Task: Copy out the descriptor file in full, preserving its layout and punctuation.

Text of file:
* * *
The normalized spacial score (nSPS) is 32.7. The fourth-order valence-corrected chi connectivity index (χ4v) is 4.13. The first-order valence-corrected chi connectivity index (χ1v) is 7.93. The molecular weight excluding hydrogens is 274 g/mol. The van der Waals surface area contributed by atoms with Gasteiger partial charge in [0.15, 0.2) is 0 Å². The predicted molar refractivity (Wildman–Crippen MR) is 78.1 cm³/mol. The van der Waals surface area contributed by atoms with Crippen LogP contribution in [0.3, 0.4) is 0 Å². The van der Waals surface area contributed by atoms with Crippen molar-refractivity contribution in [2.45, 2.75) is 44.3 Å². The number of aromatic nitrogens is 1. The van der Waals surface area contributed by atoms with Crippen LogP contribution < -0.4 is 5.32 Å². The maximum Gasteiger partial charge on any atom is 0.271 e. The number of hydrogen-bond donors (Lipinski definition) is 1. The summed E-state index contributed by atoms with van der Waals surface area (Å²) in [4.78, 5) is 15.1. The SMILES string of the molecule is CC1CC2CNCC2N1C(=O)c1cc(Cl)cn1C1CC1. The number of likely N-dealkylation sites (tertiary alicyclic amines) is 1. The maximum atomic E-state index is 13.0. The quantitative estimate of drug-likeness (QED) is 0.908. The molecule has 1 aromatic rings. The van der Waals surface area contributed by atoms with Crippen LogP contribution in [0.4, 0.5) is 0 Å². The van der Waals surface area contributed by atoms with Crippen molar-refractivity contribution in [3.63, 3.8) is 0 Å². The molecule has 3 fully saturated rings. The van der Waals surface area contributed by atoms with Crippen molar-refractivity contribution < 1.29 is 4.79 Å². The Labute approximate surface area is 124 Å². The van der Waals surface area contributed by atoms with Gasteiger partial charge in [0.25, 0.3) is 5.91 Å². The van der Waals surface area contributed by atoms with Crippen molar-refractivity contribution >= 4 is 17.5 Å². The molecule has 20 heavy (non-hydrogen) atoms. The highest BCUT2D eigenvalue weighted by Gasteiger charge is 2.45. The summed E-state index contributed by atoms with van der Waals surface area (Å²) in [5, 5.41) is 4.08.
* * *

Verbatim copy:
The normalized spacial score (nSPS) is 32.7. The fourth-order valence-corrected chi connectivity index (χ4v) is 4.13. The first-order valence-corrected chi connectivity index (χ1v) is 7.93. The molecular weight excluding hydrogens is 274 g/mol. The van der Waals surface area contributed by atoms with Gasteiger partial charge in [0.15, 0.2) is 0 Å². The predicted molar refractivity (Wildman–Crippen MR) is 78.1 cm³/mol. The van der Waals surface area contributed by atoms with Crippen LogP contribution in [0.3, 0.4) is 0 Å². The van der Waals surface area contributed by atoms with Crippen molar-refractivity contribution in [2.45, 2.75) is 44.3 Å². The number of aromatic nitrogens is 1. The van der Waals surface area contributed by atoms with Crippen LogP contribution < -0.4 is 5.32 Å². The maximum Gasteiger partial charge on any atom is 0.271 e. The number of hydrogen-bond donors (Lipinski definition) is 1. The summed E-state index contributed by atoms with van der Waals surface area (Å²) in [4.78, 5) is 15.1. The SMILES string of the molecule is CC1CC2CNCC2N1C(=O)c1cc(Cl)cn1C1CC1. The number of likely N-dealkylation sites (tertiary alicyclic amines) is 1. The maximum atomic E-state index is 13.0. The quantitative estimate of drug-likeness (QED) is 0.908. The molecule has 1 aromatic rings. The van der Waals surface area contributed by atoms with Crippen LogP contribution in [0.4, 0.5) is 0 Å². The van der Waals surface area contributed by atoms with Crippen molar-refractivity contribution in [3.63, 3.8) is 0 Å². The molecule has 3 fully saturated rings. The van der Waals surface area contributed by atoms with Crippen molar-refractivity contribution < 1.29 is 4.79 Å². The Labute approximate surface area is 124 Å². The van der Waals surface area contributed by atoms with Gasteiger partial charge in [0.25, 0.3) is 5.91 Å². The van der Waals surface area contributed by atoms with Crippen molar-refractivity contribution >= 4 is 17.5 Å². The molecule has 20 heavy (non-hydrogen) atoms. The highest BCUT2D eigenvalue weighted by Gasteiger charge is 2.45. The summed E-state index contributed by atoms with van der Waals surface area (Å²) in [5, 5.41) is 4.08.